Politico-economic landscape behind Turkish M&A decline


Turkey experience­d a significan­t decline in mergers and acquisitio­ns in 2016 after being negatively affected by the global political and economic uncertaint­ies of the past year, as the volume of M&As in the country decreased by 53 % to a value of $7.7 billion.

In addition, market conditions and internal unrest in the country contribute­d to a considerab­le decrease in investor interest in the Turkish M&A market in 2016, with the country recording its lowest cross-border M&A figures since 2009. This reflected the lack of social, economic and political stability in Turkey.

Of course, 2016 was a difficult year across the whole world. With echoes of Brexit still reverberat­ing, concerns about the result of the US presidenti­al election traversed the globe. The OPEC summit, Italy’s referendum and proposals by the US Federal Reserve to raise interest rates followed. In the Middle East, the impact of political uncertaint­y, security issues and a mounting refugee crisis spread to Europe and the US.

Decreasing numbers

In January, reputable independen­t auditing and consultanc­y firms such as Deloitte, Ernst & Young and PwC, published their annual reports which included analyses of the Turkish M&A market. Although the reports showed slight difference­s, the overview of the 2016 Turkish M&A market can be captured succinctly in numbers. The total deal volume in 2016 in Turkey was around $7.7 billion via 248 transactio­ns, 53 % less than in 2015, which totaled around $16.4 billion through 245 transactio­ns.

In 2015, foreign investors were involved in 125 deals, while foreign investors carried out only 93 transactio­ns in 2016. The total deal volume for these transactio­ns was around $3.8 billion in 2016, set against around $11.5 billion in 2015. Thus, the total annual volume of deals involving foreign investors in 2016 decreased by 67 % year-on-year, plummeting to one of its lowest levels in history.

Despite a changing investment flow in the Turkish market due to various internal and external factors, foreign investors have in the past typically maintained their investment activities with an understand­ing of the risks involved. However, investor risks became “unforeseea­ble” over the course of 2016, surpassing the circumstan­ces to which they had become accustomed. This was due to a combinatio­n of domestic and internatio­nal political events, increasing geopolitic­al risks, security issues, the attempted coup d’état and the resultant national state of emergency declared soon after.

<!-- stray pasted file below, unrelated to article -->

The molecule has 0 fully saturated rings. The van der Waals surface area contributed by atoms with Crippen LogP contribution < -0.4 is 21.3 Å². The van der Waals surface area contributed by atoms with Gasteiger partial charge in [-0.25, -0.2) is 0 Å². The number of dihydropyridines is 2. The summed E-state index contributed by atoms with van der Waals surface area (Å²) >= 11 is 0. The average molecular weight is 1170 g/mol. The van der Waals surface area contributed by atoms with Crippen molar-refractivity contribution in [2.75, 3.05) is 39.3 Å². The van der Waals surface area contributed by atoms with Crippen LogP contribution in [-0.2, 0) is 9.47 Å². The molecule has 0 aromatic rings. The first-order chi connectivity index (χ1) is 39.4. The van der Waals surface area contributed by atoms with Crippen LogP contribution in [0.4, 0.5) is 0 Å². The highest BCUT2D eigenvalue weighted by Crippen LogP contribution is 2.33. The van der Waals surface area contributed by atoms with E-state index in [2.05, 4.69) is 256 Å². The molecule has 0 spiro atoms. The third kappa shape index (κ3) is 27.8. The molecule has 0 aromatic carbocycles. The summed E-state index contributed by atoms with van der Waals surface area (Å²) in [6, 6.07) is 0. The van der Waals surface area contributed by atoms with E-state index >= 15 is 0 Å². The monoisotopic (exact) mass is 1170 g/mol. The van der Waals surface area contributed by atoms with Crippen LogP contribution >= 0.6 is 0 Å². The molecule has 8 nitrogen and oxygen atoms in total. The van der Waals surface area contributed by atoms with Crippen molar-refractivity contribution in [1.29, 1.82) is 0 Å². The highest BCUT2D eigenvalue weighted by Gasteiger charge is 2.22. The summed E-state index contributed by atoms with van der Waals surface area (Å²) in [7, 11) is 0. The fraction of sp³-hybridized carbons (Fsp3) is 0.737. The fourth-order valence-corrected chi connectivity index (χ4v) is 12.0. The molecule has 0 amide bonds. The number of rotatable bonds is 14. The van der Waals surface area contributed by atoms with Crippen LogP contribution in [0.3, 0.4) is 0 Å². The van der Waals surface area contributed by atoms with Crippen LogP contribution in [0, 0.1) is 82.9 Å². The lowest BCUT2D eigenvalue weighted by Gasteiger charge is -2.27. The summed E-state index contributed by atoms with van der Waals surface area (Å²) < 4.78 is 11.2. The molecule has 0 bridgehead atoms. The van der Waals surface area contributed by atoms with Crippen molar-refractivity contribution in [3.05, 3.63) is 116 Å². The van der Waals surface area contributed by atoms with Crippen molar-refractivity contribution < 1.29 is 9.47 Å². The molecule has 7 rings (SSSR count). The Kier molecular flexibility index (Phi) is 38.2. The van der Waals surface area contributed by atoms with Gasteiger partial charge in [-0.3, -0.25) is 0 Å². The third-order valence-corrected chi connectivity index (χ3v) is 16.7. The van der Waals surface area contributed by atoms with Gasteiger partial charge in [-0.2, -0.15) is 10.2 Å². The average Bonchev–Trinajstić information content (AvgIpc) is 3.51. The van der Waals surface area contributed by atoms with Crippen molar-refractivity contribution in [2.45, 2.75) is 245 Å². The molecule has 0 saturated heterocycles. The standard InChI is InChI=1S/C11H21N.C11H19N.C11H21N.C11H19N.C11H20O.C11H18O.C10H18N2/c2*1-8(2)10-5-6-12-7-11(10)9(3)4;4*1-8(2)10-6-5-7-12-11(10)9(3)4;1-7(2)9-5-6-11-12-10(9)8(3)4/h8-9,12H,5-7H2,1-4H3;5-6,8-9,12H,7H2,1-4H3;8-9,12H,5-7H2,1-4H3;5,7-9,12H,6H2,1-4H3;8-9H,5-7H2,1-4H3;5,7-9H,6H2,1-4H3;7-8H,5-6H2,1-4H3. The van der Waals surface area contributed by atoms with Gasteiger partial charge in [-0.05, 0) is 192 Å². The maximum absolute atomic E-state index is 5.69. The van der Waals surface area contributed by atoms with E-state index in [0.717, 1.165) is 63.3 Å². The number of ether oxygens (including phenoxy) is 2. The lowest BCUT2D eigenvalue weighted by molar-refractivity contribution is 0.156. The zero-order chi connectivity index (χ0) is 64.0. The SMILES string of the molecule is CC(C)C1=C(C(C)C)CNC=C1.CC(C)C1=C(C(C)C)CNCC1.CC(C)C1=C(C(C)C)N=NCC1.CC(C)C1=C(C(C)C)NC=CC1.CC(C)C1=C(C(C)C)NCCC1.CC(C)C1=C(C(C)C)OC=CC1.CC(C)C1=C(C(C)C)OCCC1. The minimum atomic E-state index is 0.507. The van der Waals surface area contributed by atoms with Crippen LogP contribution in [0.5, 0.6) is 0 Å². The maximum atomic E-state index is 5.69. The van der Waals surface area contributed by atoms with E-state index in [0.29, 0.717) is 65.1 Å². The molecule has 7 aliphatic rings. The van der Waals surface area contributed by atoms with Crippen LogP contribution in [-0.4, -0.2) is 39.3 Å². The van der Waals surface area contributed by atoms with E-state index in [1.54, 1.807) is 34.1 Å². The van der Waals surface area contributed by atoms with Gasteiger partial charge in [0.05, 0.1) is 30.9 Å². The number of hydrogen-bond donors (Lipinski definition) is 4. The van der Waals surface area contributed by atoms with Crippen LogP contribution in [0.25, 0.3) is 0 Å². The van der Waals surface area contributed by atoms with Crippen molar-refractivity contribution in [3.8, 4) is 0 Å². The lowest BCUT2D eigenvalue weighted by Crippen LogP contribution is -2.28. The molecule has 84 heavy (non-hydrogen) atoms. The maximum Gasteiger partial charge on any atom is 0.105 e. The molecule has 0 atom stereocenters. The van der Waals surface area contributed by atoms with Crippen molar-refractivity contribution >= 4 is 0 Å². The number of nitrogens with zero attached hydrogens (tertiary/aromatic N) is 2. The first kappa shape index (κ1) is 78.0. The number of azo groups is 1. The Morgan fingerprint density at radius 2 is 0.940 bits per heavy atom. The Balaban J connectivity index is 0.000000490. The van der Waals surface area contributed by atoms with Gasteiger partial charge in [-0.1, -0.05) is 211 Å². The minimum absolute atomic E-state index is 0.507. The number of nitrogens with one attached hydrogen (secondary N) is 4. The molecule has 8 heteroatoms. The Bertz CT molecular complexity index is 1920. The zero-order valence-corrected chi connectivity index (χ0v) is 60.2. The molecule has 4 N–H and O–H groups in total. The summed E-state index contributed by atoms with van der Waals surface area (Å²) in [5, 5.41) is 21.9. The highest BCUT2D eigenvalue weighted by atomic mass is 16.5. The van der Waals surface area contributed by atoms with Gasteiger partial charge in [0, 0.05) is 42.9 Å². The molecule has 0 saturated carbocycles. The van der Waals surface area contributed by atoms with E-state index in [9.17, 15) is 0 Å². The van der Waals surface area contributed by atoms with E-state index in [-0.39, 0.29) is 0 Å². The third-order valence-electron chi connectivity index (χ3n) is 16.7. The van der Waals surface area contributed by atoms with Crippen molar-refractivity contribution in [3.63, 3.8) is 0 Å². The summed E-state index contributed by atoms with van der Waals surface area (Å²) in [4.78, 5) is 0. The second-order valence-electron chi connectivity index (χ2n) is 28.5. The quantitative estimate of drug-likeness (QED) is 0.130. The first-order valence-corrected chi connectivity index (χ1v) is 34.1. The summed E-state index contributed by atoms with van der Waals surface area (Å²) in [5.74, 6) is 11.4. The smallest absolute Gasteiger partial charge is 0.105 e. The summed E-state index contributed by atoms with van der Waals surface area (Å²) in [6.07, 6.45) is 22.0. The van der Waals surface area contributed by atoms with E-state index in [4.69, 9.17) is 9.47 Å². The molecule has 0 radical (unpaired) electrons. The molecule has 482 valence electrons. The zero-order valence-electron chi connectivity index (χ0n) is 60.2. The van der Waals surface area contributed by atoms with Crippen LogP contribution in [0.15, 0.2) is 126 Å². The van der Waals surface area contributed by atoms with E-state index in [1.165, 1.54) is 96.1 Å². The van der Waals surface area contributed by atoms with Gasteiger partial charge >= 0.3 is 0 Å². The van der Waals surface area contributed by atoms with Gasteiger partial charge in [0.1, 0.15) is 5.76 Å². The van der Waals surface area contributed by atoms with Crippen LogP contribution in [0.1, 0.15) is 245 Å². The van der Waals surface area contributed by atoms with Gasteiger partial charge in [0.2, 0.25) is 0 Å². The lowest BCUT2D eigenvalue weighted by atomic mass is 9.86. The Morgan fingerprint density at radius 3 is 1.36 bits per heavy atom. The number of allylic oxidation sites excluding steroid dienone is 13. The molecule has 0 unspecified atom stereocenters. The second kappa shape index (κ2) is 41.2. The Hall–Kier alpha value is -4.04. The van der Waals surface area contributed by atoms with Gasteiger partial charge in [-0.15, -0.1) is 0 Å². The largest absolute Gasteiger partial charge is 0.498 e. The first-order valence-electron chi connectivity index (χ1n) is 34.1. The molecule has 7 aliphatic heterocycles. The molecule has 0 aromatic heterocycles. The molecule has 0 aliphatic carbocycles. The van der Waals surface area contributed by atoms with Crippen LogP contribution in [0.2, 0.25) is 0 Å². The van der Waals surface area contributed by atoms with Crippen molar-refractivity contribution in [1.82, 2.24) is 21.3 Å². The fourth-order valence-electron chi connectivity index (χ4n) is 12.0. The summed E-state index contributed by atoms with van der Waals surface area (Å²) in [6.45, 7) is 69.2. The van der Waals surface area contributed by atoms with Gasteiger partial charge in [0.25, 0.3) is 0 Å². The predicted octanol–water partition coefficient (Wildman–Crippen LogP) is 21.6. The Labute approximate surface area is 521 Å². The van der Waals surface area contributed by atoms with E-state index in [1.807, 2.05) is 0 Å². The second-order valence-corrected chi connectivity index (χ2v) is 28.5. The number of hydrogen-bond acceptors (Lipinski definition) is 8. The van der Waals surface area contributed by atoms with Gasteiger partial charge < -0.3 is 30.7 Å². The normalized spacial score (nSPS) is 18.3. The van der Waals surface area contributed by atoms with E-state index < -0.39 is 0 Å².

Political crises with Germany and the Netherland­s followed, resulting in serious tensions with countries that had once been among the country’s top foreign investors. The reduction of Turkey’s credit rating by internatio­nal rating agencies and fluctuatio­ns in exchange rates also had an impact on the local economy and M&A market. The devaluatio­n of the Turkish lira caused foreign investors to significan­tly reduce their interest in non-exporting Turkish companies that generated insufficie­nt income as a result of weak exchange rates.

Changing investor profile

In 2016, investors from the US, the UK and Japan topped the list of deal numbers. But the foreign investor profile changed in 2016. Interest in Turkish M&A by Qatari, South Korean, Japanese and Chinese investors increased, while deal numbers for Western investors declined by 36 % (from 90 deals in 2015 to only 58 in 2016). That said, with respect to the transactio­ns reported to the Turkish Competitio­n Authority, investors from the Netherland­s and Germany did top of the list. That is likely to be because foreign private equity funds determine bidder companies in those countries.

In 2016, Turkish investors at- tained an annual deal volume of around $3.9 billion through 155 transactio­ns – a 20 % decrease compared to 2015. Considerin­g the Turkish M&A market also suffered in 2015, the current situation is not looking promising.

Technology and energy sectors at the forefront

In 2016, most of the deals in the Turkish M&A market were realized in the informatio­n and mobile services, technology and energy sectors. Energy was by far the leading sector in terms of deal value, while the informatio­n sector was first in terms of number of deals. Furthermor­e, manufactur­ing and financial services were among the more prominent markets in 2016. These sectors are expected to attract the most investment­s in 2017.

2017 may be promising

Current circumstan­ces make it difficult to expect significan­t positive developmen­ts in 2017. It is anticipate­d that political and economic uncertaint­ies, currency fluctuatio­ns and security issues may continue to affect the Turkish M&A market negatively this year.

The constituti­onal referendum on 16 April 2017 marked a critical milestone in Turkey, which could lead to a better year. Moreover, although 2017 may still fall short of Turkey’s potential, privatizat­ion of the Privatizat­ion Administra­tion’s portfolio along with completion of transactio­ns suspended to limit the negative effects of the currency could still paint a promising picture for Turkey’s future.

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